Home » Investigating Maidu Park: Roseville
Community Voice

Investigating Maidu Park: Roseville

HPI Maidu Indian Spirit Search Team

Pictures at Maidu Park:

Nov 25, Friday 9pm Location to be at: Roseville 95661. We are going to Maidu Park. Words from the witness Lisa Steele: "Maidu Park is an Indian burial ground. A portion of it is fenced off due to artifacts that still remain on the ground. I have overheard people talk about how the spirits of the Indians come out to watch the baseball games and I think I have witnessed it myself. I was walking through the park at night when I noticed two black masses lying on their bellies watching the game. It struck me as odd that they were lying in a warrior position and didn’t move at all. I started to become perturbed by what I was witnessing and ran out of there. A 14 year old girl allegedly hung herself in one of the trees in the park. Her spirit might be there as well."

HPI Paranormal Investigators Roll Call: Paul Dale Roberts – HPI General Manager; Shari Aresta, Regina Tellez/Senior Lead Investigator & Technician, Lisa Steele/Psychic, Bob Steele, Judy Raderchak – Videographer / Senior Lead Investigator, Karen Stanley and the Sacramento Ghostbusters with team members: Andrew Whatley, Alexander Ortega and Monique Lopez. Historical Note: This is the first time that the Sacramento Ghostbusters went on a paranormal investigation.

Quick History about the Maidu Indians:
The first people who lived in Nevada County were the Maidu Indians. They gathered acorns and wild plants and caught fish and game. The women were skilled basket weavers. They were migratory, traveling down to the Sacramento Valley and up to the High Sierras. Because of this frequent wandering to search for food, it prevented the development of a complex social structure.

The Maidu Death Ritual consisted of burning the bodies of the dead along with their brush houses and belongings. On the anniversaries of the deaths, the mourners exchanged shell money and burned exquisite baskets.

Maidu myths tell of a kindly creator god. The Kuksu Society, through which the Maidu men worshiped spirits, held initiation dances with masked participants in elaborate feather costumes. Today, you can still see by the rushing streams in Nevada County large granite rocks. Look carefully, and you can sometimes find smooth rounded holes that were worn into the rocks by Indian women grinding the acorns.

On this night, our group walked a good 5 miles around the park. Some of the investigators would probably argue with me and say it was 10 miles. There was fog, so the pictures we took, show a lot of mist. We captured some orb photos. Orbs are not an indication of the paranormal unless we can show intelligent movement. We may have captured an EVP, but we are going to analyze the recordings at a later date. Judy did some Indian chanting and said a few Maidu words hoping that we would get some clear cut EVPs. We didn’t, except for the one possible EVP that will be placed on Audacity for clarification.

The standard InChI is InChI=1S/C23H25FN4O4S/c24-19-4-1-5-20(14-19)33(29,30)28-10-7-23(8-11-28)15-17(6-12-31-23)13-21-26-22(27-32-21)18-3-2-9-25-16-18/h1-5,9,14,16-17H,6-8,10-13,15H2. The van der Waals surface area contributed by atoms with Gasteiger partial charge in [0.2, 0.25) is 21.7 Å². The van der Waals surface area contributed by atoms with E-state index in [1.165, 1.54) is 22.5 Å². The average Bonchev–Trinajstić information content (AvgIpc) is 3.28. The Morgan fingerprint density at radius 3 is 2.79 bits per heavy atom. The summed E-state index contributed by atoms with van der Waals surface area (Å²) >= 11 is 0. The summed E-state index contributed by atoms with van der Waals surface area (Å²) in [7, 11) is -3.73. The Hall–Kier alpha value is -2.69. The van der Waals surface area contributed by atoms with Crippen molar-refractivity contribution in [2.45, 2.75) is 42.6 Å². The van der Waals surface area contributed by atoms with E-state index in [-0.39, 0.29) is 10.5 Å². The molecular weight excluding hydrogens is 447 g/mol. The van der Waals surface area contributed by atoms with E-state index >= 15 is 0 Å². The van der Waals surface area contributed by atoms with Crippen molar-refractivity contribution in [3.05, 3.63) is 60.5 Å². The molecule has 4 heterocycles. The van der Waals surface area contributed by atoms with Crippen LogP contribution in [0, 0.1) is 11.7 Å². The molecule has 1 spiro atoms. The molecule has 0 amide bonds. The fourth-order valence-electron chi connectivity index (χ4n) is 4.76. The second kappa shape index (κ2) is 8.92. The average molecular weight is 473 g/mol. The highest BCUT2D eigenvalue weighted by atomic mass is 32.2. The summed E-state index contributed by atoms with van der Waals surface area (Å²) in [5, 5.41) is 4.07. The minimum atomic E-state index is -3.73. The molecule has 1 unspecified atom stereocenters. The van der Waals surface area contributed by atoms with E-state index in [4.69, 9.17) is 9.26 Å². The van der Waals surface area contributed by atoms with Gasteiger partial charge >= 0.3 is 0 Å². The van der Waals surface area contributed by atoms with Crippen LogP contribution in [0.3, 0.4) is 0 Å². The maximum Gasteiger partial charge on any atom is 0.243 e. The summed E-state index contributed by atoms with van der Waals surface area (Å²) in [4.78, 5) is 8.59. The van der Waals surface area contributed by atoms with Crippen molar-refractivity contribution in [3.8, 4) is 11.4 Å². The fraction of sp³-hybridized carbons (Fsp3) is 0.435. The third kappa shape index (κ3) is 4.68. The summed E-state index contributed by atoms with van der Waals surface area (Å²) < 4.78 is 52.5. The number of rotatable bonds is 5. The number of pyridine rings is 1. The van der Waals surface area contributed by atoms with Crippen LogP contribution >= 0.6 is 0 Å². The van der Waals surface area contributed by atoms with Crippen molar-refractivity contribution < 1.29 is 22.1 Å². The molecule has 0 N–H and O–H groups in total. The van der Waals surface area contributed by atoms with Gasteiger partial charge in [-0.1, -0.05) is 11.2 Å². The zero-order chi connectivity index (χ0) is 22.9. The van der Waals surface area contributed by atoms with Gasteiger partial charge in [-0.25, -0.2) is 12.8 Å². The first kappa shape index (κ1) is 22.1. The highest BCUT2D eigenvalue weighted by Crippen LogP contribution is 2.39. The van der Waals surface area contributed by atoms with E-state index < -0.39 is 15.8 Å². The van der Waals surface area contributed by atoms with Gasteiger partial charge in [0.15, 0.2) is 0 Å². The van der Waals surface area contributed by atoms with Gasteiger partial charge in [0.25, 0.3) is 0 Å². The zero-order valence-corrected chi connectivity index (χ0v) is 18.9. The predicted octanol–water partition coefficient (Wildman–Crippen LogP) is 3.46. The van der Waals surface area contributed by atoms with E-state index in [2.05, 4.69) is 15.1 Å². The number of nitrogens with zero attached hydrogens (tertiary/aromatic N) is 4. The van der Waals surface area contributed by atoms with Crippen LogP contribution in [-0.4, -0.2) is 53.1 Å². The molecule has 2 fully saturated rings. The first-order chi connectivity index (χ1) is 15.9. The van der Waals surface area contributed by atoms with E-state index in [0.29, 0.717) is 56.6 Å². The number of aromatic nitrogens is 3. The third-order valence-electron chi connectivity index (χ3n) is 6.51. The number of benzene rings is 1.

I had one personal experience, I saw a shadow creature jump from a tree limb to the ground. It made no noise and when it landed on the ground, you could not hear the landing. Unless my eyes were playing tricks on me, I could have sworn I saw this shadow creature. Using my night vision goggles, I saw a zipping orb flying through the trees.

Paranormal investigations are a hit and miss – a crap shoot. Sometimes you can capture plenty of evidence, sometimes you capture nothing. This investigation falls into the nothing category. I am glad I went to Maidu Park, because now I can say…"been there, done that!" Now to the next investigation. I am working on an investigation to Pacheco Pass where many stagecoach robberies took place, many murders during the 1800s, Indian massacres and many car crash fatalities. People when driving through Pacheco Pass feel like they are driving through a time warp. Which reminds me of the song from the movie The Rocky Horror Picture Show – Time Warp! Let’s take the time to hear the song here:

Onto the next investigation….


Author, Sharon Diane Roberts was raised in Sacramento, California. She has always enjoyed writing in her diary as a child. She enjoyed music and learned to read music at the age of five. She worked for the State of California Department Of Health Services in the 1980’s. After she got married she moved to the Greek island of Santorini. While there, she came up with the idea of creating the pet passport for her cat Chitters. The book came to pass 23 years later and she named it the Universal Pet Passport. Sharon later moved to Florida and worked for the Florida Department Of Health in the Children’s Dental Clinic. She was looking at some of the children’s books there at the clinic and thought she could write some books that would be more inviting for the children to read and look at. She wrote her first children’s book called Chitter’s and Socks Greek Adventure and Michelle’s Trip To The Dentist. Sharon’s hobbies are singing in her church, hiking, scuba diving and attending sport car races. Sharon wasn’t able to have children of her own and writing children’s books fills that void in her life. Sharon has lived in Florida for 16 years. Her passion for writing came from both her father Paul M. Roberts and her brother Paul Dale Roberts, who both have written numerous articles in magazines and newspapers. Sharon’s greatest joy in life is to care for the elderly as a caregiver and to glorify GOD.

Support Local


Subscribe to Our
Weekly Newsletter

Stay connected to what's happening
in the city
We respect your privacy

Subscribe to Sacramento

Share via
Copy link